Welcome to the New Year! Many things happened while you were concentrating on something more important than other people’s pensions. Some could easily have been extrapolated from trends already in place during Q4, but some are new, either as turning points, or as levels which indicate that a problem could become critical. By design, this is a short document and we are happy to explain any of the points in more detail if clients wish to get in touch directly.

Equities vs bonds: Looking at global equities vs global bonds, we are at maximum underweight on equities. It doesn’t matter which reporting currency (dollars, sterling or euros) or which safe asset we use, we get the same result. The same is true when we look at all developed markets on an individual country basis in local currency (i.e. Topix vs JGBs or Dax vs Bunds). Apart from the obvious explanation that returns from equities are falling, these models all have to deal a significant rise in equity volatility relative to bond volatility and a reversal in the direction of bond yields.

By way of comparison, we hit this level in late 2007, long before there was widespread understanding of the problems in the US mortgage market. There have been other episodes since then which did not end in disaster, but we always needed help from one or more central banks to get us off the rocks.

Global Equities: Before the holidays we indicated that the US was likely to be downgraded from overweight to neutral and that we had no problem if clients wished to get ahead of this curve. The downgrade duly happened and we are now close to a second, down to underweight. It is rare for a major equity region to go from over to underweight in one move without some attempt at a rally, but the current one in the US has not broken any downtrend relative to other regions.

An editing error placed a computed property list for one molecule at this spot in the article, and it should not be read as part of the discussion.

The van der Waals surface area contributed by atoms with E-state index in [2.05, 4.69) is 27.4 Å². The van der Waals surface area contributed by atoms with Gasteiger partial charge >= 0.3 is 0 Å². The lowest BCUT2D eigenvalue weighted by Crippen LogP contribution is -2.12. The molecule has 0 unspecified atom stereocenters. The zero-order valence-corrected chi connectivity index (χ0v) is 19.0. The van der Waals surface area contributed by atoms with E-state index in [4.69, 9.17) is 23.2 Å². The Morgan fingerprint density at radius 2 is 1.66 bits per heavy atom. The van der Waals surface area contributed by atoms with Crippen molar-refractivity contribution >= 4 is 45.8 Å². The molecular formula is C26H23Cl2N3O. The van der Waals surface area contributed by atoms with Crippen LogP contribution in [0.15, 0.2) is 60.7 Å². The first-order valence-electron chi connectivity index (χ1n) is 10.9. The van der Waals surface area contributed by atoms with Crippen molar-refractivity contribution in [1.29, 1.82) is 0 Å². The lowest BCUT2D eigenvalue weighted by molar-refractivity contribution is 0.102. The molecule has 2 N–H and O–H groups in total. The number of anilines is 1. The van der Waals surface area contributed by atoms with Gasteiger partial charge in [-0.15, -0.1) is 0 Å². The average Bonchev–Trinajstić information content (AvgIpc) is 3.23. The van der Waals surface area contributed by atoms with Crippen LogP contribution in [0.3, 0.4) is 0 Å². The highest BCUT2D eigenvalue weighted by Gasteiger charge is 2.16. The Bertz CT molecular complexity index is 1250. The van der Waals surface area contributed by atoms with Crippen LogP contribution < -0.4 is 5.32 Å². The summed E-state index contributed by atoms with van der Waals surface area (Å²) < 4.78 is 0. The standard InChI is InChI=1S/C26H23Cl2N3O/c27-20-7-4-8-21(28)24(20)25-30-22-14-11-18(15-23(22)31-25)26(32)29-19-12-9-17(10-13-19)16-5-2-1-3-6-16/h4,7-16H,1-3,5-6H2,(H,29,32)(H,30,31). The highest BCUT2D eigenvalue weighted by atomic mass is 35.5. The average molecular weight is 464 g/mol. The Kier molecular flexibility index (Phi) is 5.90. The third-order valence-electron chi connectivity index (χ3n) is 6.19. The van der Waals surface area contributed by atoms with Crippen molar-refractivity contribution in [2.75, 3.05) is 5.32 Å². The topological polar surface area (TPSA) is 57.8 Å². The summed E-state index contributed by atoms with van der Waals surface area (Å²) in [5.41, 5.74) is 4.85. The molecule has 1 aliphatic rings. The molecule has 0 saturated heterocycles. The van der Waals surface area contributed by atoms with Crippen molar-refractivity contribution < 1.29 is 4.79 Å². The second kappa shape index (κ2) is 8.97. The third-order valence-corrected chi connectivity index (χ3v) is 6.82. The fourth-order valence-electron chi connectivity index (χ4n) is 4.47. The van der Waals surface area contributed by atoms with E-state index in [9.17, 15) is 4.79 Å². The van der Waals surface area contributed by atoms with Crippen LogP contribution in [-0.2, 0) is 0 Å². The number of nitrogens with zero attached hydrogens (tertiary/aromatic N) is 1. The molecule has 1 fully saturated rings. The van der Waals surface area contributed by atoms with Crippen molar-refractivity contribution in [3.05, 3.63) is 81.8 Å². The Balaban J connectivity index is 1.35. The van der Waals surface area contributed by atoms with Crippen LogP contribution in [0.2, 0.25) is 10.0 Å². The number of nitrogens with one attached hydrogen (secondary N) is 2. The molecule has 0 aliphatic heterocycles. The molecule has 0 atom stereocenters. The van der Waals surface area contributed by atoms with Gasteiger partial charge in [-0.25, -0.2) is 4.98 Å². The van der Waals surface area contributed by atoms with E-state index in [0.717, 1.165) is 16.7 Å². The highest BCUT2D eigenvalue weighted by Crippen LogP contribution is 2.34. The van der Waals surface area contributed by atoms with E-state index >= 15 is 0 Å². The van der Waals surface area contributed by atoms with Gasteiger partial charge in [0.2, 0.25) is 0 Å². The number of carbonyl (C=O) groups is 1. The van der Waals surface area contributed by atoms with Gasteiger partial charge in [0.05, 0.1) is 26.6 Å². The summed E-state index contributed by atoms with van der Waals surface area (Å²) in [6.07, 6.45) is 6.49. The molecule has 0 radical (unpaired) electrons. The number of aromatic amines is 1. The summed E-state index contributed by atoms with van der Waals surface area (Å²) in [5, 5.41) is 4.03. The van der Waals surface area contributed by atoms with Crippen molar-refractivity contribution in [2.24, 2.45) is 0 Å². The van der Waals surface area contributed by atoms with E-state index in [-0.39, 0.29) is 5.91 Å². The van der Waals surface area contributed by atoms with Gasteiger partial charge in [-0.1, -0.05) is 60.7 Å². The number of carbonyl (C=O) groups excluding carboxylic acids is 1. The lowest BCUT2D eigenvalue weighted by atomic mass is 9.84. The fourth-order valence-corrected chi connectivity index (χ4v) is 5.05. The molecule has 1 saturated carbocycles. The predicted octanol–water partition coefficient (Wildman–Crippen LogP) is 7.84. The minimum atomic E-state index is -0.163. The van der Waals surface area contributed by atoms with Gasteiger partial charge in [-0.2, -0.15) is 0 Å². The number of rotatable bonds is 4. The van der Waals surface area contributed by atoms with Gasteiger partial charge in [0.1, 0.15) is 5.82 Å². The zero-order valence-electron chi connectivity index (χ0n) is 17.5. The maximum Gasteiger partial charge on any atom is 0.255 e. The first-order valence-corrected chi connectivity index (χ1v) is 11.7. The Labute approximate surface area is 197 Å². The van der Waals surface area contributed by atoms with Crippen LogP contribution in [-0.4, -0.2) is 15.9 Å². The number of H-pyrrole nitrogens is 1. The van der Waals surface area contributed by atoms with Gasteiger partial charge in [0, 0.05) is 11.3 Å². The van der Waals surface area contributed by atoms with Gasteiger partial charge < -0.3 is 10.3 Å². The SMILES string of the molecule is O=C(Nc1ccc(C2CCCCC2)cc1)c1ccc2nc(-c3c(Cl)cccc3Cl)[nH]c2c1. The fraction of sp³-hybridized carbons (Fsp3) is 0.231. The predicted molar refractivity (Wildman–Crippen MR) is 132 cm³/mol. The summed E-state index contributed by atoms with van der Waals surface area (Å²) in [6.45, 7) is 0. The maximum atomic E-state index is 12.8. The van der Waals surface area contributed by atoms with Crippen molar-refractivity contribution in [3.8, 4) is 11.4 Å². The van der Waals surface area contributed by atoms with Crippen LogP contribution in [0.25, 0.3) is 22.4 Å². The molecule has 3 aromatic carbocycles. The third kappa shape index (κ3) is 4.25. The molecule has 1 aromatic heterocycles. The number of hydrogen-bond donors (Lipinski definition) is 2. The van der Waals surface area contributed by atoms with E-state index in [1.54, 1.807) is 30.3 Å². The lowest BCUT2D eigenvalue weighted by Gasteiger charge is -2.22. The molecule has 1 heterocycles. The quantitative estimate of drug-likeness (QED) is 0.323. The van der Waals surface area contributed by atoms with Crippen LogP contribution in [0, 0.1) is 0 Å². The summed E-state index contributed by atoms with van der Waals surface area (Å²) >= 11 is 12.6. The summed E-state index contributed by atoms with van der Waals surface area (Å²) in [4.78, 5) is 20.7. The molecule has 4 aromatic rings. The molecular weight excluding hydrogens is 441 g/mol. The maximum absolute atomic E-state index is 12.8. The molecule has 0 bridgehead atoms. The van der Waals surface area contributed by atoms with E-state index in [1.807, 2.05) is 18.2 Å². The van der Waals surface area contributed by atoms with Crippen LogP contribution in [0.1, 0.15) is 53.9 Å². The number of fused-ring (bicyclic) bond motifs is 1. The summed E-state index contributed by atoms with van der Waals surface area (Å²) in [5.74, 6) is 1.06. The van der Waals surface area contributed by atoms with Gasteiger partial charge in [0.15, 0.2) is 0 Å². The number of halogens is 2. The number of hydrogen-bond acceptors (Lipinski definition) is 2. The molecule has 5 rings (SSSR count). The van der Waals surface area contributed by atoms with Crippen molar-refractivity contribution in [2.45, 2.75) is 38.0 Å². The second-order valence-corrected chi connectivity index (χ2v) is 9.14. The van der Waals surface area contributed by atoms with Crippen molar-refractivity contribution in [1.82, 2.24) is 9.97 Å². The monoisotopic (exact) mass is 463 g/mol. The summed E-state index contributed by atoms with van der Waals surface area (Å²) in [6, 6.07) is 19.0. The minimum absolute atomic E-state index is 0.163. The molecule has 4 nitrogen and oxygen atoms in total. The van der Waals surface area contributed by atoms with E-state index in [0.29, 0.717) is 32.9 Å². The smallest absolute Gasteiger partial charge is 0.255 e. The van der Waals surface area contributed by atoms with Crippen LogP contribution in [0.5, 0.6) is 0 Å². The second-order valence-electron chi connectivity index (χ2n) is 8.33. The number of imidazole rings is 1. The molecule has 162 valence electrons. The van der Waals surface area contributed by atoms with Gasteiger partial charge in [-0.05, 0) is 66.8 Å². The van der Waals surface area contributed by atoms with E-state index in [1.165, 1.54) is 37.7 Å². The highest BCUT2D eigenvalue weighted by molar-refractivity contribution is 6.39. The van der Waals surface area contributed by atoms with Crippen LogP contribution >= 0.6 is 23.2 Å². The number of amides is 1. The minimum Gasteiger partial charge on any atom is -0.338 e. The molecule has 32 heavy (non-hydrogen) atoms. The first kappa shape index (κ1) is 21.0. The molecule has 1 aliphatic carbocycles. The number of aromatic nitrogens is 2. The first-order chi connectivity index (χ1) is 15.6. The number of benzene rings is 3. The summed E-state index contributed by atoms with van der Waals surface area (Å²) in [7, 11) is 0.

The big winner is Emerging Markets, which is now upgraded to overweight. This is very broad rally, in which former leaders and former laggards have participated. At the country level, Pakistan is the only EM on either the laggards’ or the negative watch list, while New Zealand and Spain and are the only developed markets on the leaders’ or positive watch list.

The Eurozone is still our least favourite region, but the UK has jumped from fourth the second. We have long suspected that every investor who was scared about Brexit has already sold, but we also note that the UK has virtually no exposure to Technology, the epicentre of recent market tremors, and has always been a defensive market when global equities fall.

Fixed Income: 7-10 year US Treasuries are our most favoured category in all fixed income models, followed by EM sovereign dollar-denominated bonds. In all models there has been a clear switch away from credit and back to duration. EM sovereigns offer an interesting combination of both and their credit quality has improved (at least relative to expectations) now that the dollar has stopped rising.

Equity Sectors: Most equity sector models are very defensive, although there one sector in each model (e.g. Healthcare in the Eurozone or Consumer Goods in the US and UK, which is not participating as it has in previous similar episodes.) There are also a number of sectors close to multi-year highs or lows. If these levels are broken significantly, it will be important.